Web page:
5 Minutes with ... Kevin Windham

July 19, 2006 8:19am

His injury-ravaged 2002 season notwithstanding, American motocross veteran Kevin Windham has been a top-three guy in motocross and supercross from 1999 through ‘05. But after a serious arm injury took him out of the opening phase of the 2006 Amp’d Mobile AMA Supercross Series, Windham returned to action at the Citrus Bowl in Orlando and began racing himself into shape. Although the results were slow in coming, the 27-year-old rider from Centerville, Mississippi, has been picking things up since the ’06 AMA Toyota National Motocross Series began. He was a solid second overall on Sunday at the Unadilla Valley Sports Center—the halfway point of the tour—and now sits in third in points.

Kevin Windham
Racer X: Kevin, what are you up to today?
Kevin Windham: Well, Monday is usually lounge-around day when I get to relax. Today [Tuesday], I rode this morning and I went to the gym as well. Tonight I’ll try and tie up some lose ends. Wednesday is my light day that I’ll usually take off. Thursday is another workout day. I’ll then travel on Friday.

You guys travel to Denver this weekend. Do you like the Thunder Valley Motocross Park facility there?
I had a good time there last year. It was a breath of fresh air. You have the altitude to deal with and all the jetting changes, but the track and its layout is new. I’ve been a pro since 1994, so it’s nice to go somewhere new and race.

You were second at Unadilla. All things considered, was it a good weekend for you?
Saturday was tough. We made a lot of changes to the bike and ran out of time. It seems like the tracks get tougher every year and the sport is progressing so much that you find yourself fine-tuning your bike to each track. And Unadilla is a very tough track. There are so many rocks; we ride on a lot of grass, the dirt is different. After the storm came on Saturday, the track became crazy wet and there wasn’t anything I could really learn on it. So that made for a busy day on Sunday. Fortunately the Honda team came together and the bike was great in both motos.

Do you feel good about the season so far?
I’m getting closer. I guess it’s just like the previous question you asked me: It seems like at every race we’re learning something new. The way the bikes have progressed and the way the riding techniques have progressed, things have really changed. It’s not like it was in the air-cooled days! It seems like the bikes are being tweaked on at every race and at every track. Every race we’re learning something new. If you miss something, if you miss a race, you fall behind. This year the riding techniques and the lines have changed so much. Maybe it's due to Bubba riding in this class—there’s been progression and an elevation in the competition. It’s like the bar has been raised. Chad feels like he should be up there. Me, I feel like I should be up there. Millsaps, he’s okay and feels like he should be up there. The thing is that there are only three spots on the podium. It’s tough to get there. I’m now finally getting to the point where I feel like I can achieve my goal of being on the podium at each race. And RC is not making a complete yard sale of the class. At the end of the second moto at Unadilla I was only 15 seconds behind him, and I was happy with that. It was nice to be on the track and have a shot.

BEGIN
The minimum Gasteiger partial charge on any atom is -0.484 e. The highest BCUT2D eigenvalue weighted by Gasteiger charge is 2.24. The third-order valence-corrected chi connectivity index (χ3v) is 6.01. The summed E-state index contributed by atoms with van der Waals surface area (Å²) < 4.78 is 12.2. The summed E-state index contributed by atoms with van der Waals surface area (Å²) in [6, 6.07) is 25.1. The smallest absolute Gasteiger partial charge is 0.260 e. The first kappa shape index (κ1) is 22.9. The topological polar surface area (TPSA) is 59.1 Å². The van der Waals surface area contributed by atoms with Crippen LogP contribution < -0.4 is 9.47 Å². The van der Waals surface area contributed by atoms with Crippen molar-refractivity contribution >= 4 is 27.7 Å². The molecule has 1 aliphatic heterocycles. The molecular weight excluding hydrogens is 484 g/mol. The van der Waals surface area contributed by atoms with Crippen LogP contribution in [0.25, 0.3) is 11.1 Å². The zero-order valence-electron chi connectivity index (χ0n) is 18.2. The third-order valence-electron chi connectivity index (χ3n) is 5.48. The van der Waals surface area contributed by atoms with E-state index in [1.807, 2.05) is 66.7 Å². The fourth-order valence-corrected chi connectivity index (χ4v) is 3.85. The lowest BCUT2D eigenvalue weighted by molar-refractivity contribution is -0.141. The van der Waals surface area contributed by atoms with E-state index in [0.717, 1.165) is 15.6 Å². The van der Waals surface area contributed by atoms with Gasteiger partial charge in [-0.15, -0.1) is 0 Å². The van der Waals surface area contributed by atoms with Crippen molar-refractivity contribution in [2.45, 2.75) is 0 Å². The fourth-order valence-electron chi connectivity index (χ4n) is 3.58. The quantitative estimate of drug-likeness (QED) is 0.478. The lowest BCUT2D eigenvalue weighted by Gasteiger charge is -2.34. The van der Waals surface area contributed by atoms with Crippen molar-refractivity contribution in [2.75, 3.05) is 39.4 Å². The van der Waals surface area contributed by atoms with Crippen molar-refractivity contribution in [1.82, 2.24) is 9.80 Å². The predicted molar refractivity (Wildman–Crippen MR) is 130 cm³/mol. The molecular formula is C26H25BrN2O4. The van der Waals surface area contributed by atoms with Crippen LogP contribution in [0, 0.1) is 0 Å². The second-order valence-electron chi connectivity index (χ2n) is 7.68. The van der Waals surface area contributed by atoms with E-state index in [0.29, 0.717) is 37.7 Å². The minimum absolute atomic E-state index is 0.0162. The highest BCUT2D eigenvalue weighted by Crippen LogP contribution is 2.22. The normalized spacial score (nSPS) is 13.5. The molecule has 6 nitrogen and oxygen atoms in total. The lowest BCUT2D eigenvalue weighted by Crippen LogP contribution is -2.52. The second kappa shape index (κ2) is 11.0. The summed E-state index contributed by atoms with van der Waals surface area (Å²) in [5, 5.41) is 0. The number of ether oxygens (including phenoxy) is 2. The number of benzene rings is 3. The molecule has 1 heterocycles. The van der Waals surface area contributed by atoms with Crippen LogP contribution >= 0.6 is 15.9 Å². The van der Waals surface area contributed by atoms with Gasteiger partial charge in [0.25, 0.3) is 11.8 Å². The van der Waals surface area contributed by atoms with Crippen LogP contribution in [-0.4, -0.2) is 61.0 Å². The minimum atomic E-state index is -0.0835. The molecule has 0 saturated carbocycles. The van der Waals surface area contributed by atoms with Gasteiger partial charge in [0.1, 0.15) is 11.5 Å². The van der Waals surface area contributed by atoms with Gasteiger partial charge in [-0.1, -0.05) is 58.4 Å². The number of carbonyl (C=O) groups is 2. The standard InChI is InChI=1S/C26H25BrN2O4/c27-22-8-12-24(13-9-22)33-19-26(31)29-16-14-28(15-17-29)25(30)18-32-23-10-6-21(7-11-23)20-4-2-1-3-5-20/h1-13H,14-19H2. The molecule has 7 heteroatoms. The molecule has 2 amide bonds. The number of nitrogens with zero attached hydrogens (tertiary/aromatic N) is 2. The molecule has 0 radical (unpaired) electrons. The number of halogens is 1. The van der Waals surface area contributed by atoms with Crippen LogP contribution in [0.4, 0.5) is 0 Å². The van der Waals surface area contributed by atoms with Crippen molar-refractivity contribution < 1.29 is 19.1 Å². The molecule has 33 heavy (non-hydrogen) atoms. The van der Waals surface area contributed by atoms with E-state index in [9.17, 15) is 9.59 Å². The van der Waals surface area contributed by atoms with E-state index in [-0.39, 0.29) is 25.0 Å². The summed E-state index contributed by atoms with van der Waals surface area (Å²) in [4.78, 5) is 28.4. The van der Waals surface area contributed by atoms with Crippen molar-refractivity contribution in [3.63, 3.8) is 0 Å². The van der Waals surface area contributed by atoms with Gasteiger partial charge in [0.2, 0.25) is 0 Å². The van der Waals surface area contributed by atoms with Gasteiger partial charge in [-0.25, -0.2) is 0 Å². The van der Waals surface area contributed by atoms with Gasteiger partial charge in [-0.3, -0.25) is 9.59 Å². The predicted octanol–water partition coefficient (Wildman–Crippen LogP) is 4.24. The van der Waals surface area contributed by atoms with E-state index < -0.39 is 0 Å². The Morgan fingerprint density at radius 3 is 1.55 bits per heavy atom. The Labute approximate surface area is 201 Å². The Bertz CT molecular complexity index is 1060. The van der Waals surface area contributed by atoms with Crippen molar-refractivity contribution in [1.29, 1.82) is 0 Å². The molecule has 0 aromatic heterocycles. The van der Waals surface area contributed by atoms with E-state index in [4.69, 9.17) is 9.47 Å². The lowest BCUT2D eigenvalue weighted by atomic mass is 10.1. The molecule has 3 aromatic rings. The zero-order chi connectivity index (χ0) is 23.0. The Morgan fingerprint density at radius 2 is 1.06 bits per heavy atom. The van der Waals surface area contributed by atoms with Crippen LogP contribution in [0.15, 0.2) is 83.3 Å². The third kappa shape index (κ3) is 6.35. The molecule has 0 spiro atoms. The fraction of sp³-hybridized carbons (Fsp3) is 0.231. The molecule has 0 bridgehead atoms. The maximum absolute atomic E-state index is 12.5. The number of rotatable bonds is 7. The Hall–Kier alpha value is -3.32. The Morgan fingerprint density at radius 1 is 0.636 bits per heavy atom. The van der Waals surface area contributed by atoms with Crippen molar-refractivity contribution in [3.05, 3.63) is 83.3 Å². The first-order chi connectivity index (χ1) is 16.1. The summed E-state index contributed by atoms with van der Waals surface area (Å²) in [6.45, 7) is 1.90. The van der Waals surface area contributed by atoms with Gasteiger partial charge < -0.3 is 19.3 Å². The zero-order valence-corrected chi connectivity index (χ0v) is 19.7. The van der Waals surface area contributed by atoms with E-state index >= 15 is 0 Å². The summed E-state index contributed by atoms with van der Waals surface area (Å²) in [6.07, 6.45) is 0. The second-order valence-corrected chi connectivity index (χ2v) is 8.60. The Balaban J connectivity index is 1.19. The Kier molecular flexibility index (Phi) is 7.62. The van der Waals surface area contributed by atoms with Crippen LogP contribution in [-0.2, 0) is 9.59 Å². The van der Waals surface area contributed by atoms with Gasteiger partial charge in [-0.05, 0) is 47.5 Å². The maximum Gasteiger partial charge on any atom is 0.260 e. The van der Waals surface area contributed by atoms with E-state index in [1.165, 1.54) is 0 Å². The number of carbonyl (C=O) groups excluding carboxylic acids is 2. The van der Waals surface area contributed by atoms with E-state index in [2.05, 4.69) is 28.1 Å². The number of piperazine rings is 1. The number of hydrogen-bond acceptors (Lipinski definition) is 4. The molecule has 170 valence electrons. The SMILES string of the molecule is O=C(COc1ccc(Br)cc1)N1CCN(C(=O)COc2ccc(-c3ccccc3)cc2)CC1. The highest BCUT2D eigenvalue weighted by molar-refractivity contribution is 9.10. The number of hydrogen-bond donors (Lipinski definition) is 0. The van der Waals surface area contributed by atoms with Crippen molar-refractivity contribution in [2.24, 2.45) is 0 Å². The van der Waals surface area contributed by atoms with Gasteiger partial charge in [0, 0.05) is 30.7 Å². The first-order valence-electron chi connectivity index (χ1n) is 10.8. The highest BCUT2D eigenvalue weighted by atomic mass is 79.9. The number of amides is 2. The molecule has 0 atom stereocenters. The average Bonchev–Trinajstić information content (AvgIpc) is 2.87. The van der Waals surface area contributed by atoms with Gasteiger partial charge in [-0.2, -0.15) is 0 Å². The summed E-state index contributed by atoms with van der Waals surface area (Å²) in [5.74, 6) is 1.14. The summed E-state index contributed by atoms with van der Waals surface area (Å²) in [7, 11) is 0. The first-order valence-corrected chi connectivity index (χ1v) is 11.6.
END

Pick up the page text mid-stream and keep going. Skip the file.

What’s your master plan for the last six races of the summer?
For me, I’m third in points but only one point in front of Davi Millsaps [195 to 194]. I’d like to maintain my position and separate myself from Davi. I’d also like to make up ground on Chad [second in points with 248]. RC is gone. In the Nationals you can make up or you can lose a lot of points quickly. Look at James Stewart: He’s crashed out and lost a lot of points. I feel like I’m getting stronger, and halfway through the series I’m not struggling like I was. I’m happy now. I want to maintain a top-thee position in the points.

There has been talk of making you a member of Team USA for the 2006 Motocross des Nations. What’s your take on that?